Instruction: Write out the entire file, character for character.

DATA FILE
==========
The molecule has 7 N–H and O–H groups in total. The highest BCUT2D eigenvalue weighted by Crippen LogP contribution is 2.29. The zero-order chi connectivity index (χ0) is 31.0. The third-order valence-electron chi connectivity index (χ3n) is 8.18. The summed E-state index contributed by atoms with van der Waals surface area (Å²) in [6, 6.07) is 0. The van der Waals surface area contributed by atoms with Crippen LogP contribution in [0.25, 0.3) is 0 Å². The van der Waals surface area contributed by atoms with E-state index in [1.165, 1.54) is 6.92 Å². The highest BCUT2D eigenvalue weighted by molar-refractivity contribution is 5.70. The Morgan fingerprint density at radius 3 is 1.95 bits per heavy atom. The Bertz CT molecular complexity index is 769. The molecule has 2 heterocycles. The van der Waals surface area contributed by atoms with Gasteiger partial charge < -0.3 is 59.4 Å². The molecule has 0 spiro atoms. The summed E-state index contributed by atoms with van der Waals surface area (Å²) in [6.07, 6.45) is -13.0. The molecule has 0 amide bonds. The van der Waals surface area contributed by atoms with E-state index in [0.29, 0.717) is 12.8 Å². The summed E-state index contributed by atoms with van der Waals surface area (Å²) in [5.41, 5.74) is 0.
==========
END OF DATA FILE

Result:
The molecule has 7 N–H and O–H groups in total. The highest BCUT2D eigenvalue weighted by Crippen LogP contribution is 2.29. The zero-order chi connectivity index (χ0) is 31.0. The third-order valence-electron chi connectivity index (χ3n) is 8.18. The summed E-state index contributed by atoms with van der Waals surface area (Å²) in [6, 6.07) is 0. The van der Waals surface area contributed by atoms with Crippen LogP contribution in [0.25, 0.3) is 0 Å². The van der Waals surface area contributed by atoms with E-state index in [1.165, 1.54) is 6.92 Å². The highest BCUT2D eigenvalue weighted by molar-refractivity contribution is 5.70. The Morgan fingerprint density at radius 3 is 1.95 bits per heavy atom. The Bertz CT molecular complexity index is 769. The molecule has 2 heterocycles. The van der Waals surface area contributed by atoms with Gasteiger partial charge < -0.3 is 59.4 Å². The molecule has 0 spiro atoms. The summed E-state index contributed by atoms with van der Waals surface area (Å²) in [6.07, 6.45) is -13.0. The molecule has 0 amide bonds. The van der Waals surface area contributed by atoms with E-state index in [0.29, 0.717) is 12.8 Å². The summed E-state index contributed by atoms with van der Waals surface area (Å²) in [5.41, 5.74) is 0.